CT: When Julian died was there a plan in place?

PS: There was no plan. And in fact, when Julian was dying he told me that I would take over the company, but he said nothing would really be revealed until he died. So I went though this period of not knowing if the company was going to be sold or his family would take over. It was very weird. So suddenly he dies and I had the funeral to arrange and all that kind of stuff. I just sat there and thought, What’s going to happen now? And the lawyers gathered and looked at me and said, "Well, what are you going to do, Paul?" So I had to look at the business and realized that there was no plan, and I started to think about going forward, although I was initially very uneasy about it. So I looked at who was in the business and how I could develop things. I made Roy George technical director because he wasn’t a director at that time and I told him he had a clean sheet of paper to create whatever he wanted and I needed to decide what Naim would look like in the next ten years. I said to him and R&D, "Come back when you’ve got a plan." There were probably six people in R&D then. Julian didn’t really allow our R&D team to go very wide creatively.

So they were now set free and it was a very big moment because Roy George and his team had been designing 90% of all the products. Julian didn’t like taking on some of the new challenges and that meant that, in some ways, he slowed the process of change down, but who could blame him? Take the communications in the factory. We were on CompuServe for comms because Julian hated Microsoft and Apple. Our processes were antiquated. There was just so much to do, so I recruited new people and empowered the management team. We created a new five-year plan. I thought it was all so bureaucratic, but I decided to go with it. I put a business plan together where I said I would double the business in five years, and after two years in I realized it was such a mess. The R&D team didn’t have the right tools, and in fact we didn’t have enough people. We had to completely throw away the computing system and all the communications. The manufacturing process was in chaos. There had been no investment in the business. The whole thing was creaking. They hadn’t used the moment of profitability during those times to reinvest in the business. It needed massive reinvestment. At the same time, if we look back into the '70s and '80s when we started to make it big, why didn’t we become the size of B&O? Why didn’t we and others become huge companies? They had the possibility. There were wonderful products. There was more competition, true, but we were just having lots of fun. There was no business process, no power management thinking going into organizational growth. So, when I took over, I was made a trustee of the Julian Vereker Trust.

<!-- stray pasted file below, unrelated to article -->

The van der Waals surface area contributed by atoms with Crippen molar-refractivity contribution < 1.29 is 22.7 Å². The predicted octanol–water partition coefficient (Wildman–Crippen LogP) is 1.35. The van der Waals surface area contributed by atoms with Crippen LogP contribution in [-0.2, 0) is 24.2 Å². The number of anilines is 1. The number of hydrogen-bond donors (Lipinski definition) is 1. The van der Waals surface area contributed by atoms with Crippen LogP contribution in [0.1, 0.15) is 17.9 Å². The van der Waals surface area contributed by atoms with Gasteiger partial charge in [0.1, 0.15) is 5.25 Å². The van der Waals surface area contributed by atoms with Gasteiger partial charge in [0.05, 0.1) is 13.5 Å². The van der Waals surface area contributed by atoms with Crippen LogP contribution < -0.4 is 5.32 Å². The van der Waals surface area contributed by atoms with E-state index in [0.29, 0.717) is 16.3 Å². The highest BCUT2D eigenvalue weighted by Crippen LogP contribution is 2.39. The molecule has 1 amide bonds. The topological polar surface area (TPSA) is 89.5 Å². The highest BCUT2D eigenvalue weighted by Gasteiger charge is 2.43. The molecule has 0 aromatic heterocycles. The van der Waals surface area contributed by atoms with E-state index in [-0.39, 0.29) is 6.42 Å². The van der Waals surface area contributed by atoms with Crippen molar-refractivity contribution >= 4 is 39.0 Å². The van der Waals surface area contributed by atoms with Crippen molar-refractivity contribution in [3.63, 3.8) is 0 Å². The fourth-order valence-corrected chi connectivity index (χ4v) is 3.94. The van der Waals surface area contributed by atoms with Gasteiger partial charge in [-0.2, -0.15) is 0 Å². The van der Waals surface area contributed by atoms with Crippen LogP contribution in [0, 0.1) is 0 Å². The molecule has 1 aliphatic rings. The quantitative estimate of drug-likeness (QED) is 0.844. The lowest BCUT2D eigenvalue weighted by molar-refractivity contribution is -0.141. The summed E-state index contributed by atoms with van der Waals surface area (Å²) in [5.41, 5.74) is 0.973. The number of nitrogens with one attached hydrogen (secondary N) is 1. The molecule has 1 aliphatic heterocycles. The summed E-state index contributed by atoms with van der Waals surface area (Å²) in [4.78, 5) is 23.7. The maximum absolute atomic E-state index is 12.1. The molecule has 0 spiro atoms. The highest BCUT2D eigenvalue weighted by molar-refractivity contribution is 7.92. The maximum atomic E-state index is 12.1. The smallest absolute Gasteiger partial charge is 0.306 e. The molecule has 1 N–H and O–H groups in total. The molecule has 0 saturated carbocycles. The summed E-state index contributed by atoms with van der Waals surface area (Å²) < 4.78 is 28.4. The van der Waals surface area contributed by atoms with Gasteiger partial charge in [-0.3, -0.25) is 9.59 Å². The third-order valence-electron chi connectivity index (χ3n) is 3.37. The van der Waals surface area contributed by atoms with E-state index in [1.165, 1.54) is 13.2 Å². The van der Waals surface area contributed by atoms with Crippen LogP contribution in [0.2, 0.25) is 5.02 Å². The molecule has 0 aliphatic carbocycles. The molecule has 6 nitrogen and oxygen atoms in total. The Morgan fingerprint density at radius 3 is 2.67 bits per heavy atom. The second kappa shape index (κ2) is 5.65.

CT: What is that?

PS: There is something called the JV Trust which held the assets of Julian, which were predominantly the Naim shares. Julian made me a trustee of this and the other member was a lawyer.

CT: When did Julian set this up?